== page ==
NEW DELHI (Reuters) - India's Supreme Court ruled on Wednesday that the government's imposition of direct rule in a remote northeastern state was illegal, and the dislodged opposition Congress party should return to power immediately.
The government imposed so-called president's rule in Arunachal Pradesh, a vast but sparsely populated state bordering China, in January after the Congress party that had been ruling there suffered splits which the government believed left it unable to govern.
The court's order for the reinstatement of Congress rule in the state is a blow to Prime Minister Narendra Modi's ambition of expanding the influence of his Bharatiya Janata Party (BJP) in the underdeveloped northeast.
"This court quashes the imposition of president's rule in Arunachal Pradesh," a five-judge constitution bench said in its ruling, calling the Congress party's dismissal "illegal and unconstitutional".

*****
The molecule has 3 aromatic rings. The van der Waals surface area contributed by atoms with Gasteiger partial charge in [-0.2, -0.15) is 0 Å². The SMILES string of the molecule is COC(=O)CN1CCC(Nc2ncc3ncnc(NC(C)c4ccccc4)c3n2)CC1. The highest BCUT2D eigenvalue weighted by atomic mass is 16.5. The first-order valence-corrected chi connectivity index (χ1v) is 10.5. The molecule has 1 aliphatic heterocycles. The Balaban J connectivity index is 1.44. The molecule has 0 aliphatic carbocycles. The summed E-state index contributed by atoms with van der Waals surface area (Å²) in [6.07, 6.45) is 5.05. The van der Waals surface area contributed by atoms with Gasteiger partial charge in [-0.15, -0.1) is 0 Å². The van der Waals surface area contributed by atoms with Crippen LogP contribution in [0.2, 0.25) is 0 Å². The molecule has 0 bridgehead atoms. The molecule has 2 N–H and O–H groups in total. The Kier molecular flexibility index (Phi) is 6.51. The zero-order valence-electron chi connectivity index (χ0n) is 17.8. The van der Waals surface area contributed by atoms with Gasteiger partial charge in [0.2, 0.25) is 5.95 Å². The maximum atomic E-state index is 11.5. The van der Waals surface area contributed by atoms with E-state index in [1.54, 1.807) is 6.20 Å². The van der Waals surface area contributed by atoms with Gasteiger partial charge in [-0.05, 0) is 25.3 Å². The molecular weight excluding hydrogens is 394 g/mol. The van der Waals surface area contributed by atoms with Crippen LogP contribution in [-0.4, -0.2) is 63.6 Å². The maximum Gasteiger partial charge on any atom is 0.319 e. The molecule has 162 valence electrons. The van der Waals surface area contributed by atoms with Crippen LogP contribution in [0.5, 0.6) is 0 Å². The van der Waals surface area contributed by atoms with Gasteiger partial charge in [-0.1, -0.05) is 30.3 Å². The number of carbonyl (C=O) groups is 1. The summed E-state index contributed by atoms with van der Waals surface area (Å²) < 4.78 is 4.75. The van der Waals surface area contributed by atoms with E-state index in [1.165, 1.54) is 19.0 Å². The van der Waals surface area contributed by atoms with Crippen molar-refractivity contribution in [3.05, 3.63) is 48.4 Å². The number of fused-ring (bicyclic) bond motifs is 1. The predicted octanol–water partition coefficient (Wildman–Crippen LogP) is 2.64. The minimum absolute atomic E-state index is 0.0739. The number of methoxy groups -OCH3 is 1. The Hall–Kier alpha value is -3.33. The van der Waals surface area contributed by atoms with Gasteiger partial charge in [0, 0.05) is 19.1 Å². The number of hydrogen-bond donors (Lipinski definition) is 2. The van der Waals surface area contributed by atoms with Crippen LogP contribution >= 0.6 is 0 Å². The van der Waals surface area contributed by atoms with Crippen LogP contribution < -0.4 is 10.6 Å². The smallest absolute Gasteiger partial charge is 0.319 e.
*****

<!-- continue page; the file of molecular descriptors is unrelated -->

Congress, whose power base has shrunk across India since the BJP won a landslide general election in 2014, also saw its rule reinstated in May in Uttarakhand, another state where president's rule had been imposed as Modi's party attempted to wrest control.
The BJP scored its first state election victory in the northeast in May when it won in Assam, the region's most populous state, in a sign of its growing influence beyond its traditional heartland.
Congress is run by the fabled Gandhi dynasty that has led the world's largest democracy for most of its existence but now rules only a handful of India's 29 states, including in Arunachal Pradesh, home to 1.38 million people.
(Reporting by Tommy Wilkes and Suchitra Mohanty; Editing by Robert Birsel)